Meet the new historical districts

Not so different from the old historical districts.

After months of petition drives and acrimonious public testimony over the protection of old Houston neighborhoods, the only change to the six historic district maps headed to the City Council on Wednesday is the removal of a single address from a Montrose-area district.

The council could end a divisive civic discussion that dates to last summer by approving a planning department report that concludes there is not sufficient support in any of the neighborhoods to repeal the historic designation rules that govern what property owners may do to the exteriors of their homes.


Prior to the reforms, homeowners denied city permission to demolish or alter their homes could disregard the city’s disapproval after three months and proceed with their plans. The council adopted a “no-means-no” ordinance in October that makes decisions by the city’s Archaeological and Historic Commission permanently binding. The amended ordinance also gives homeowners greater flexibility on additions and the use of materials.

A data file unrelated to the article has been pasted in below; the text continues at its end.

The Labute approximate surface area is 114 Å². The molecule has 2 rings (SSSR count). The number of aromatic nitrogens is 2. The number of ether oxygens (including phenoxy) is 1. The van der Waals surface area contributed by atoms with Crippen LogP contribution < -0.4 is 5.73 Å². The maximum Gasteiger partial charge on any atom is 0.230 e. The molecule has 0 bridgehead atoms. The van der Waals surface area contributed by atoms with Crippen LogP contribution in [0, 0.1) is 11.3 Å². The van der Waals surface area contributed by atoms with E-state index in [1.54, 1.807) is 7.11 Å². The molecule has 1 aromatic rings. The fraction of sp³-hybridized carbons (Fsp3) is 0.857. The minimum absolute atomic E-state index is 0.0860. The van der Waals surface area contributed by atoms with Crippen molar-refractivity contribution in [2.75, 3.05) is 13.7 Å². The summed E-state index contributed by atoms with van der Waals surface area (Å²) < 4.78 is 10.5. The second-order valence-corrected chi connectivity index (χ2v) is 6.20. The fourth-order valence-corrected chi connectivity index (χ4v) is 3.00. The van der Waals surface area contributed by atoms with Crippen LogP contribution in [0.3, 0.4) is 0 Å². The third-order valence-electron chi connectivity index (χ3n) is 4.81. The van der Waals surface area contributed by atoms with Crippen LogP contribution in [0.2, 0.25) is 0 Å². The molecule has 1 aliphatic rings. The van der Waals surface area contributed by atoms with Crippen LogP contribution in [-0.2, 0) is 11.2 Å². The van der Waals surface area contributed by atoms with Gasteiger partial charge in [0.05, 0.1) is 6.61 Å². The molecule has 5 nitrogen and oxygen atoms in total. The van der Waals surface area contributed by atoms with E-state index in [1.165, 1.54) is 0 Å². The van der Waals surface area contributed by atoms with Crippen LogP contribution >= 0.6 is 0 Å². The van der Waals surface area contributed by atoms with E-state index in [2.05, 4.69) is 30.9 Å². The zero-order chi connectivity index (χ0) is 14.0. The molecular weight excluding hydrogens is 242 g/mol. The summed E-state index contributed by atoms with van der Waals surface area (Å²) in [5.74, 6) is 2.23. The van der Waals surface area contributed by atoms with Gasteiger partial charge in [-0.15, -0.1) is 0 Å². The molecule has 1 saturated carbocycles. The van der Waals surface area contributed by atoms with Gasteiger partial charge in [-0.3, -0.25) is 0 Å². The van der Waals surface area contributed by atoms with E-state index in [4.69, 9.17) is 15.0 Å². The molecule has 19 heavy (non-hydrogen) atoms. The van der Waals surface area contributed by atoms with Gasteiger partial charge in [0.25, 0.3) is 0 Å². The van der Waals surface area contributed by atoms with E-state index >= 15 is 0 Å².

In updating the ordinance, the council granted an escape clause giving neighborhoods a one-time shot to opt out of historic status altogether. Residents of six neighborhoods took up the cause, but in none could they muster the 51 percent support for repeal needed to have historic designation lifted from their homes. All of the districts are inside Loop 610.

“It’s been a very divisive issue out in the community. I think we do need to bring some closure to this,” said Council Member Ed Gonzalez, whose District H encompasses three of the districts.

I’m not so sure this is a closed issue just yet. The people who were on the losing side of this were not happy with the way the opt-out vote was conducted, since a failure to participate was counted as a vote for maintaining historic status. Getting 50% plus one of all homeowners rather than of all voters is a much higher wall to climb. I could see this all being re-litigated in a Mayoral election this fall, if a credible opponent to Mayor Parker comes forward. If not, then I’d say historic preservation has probably been put to bed for awhile. But one way or another, perhaps when Weingarten makes its next move with the Alabama Theater, this will pop up again.

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